DNA fragments highlight molecule positions. DNA microscopy gives a super detailed 'look' inside cells
There’s more to life than meets the eye. That’s partly because our eyes aren’t designed to detect the tiny wonders of the microscopic world. The molecular activity underpinning all life is driven by chemical interactions, rather than visual cues, so researchers keen to get a look have developed a new tool that uses DNA – our genetic code – to help visualise life the way our cells see it. Tiny chunks of DNA are inserted into cells as molecular markers, which then bind to particular parts of the cells’ genetic code. These fragments latch onto other sections, forming molecules that can be collected and decoded to reveal their relative positions, showing how and where interactions happened. Pinpointing this activity allows researchers to locate individual genetic segments (coloured in a cell culture, pictured), which will ultimately help investigate how cells interact, and even identify diseased or dangerous cells, like cancers.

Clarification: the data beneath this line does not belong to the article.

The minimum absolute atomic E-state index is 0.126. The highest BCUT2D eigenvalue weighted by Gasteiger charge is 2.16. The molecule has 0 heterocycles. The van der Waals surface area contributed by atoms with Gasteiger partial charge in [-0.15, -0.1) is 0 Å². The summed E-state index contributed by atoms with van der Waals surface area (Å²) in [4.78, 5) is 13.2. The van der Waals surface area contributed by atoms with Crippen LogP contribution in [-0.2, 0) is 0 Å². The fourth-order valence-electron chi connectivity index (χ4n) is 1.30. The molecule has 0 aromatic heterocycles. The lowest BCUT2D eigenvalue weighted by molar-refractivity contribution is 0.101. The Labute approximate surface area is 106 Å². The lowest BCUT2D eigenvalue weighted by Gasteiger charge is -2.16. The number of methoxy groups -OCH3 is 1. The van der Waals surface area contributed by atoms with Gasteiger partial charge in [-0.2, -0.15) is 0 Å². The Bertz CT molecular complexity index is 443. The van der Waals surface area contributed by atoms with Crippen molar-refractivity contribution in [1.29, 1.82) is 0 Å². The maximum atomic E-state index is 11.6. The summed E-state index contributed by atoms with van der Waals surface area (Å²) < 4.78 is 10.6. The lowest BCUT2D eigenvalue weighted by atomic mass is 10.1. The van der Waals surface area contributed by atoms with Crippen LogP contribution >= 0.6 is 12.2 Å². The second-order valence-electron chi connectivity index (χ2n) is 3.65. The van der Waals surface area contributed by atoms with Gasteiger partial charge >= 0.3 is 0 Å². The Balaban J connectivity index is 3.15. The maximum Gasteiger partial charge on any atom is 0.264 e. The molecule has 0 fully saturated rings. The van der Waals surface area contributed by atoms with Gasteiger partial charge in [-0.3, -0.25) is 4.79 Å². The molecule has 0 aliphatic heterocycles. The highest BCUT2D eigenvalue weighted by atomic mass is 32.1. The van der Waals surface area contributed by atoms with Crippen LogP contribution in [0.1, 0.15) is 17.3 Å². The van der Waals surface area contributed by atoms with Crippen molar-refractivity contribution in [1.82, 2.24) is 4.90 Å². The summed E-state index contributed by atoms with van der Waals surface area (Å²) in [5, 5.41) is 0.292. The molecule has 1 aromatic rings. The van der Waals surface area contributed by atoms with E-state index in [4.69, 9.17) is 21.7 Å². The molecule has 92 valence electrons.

Written by Anthony Lewis
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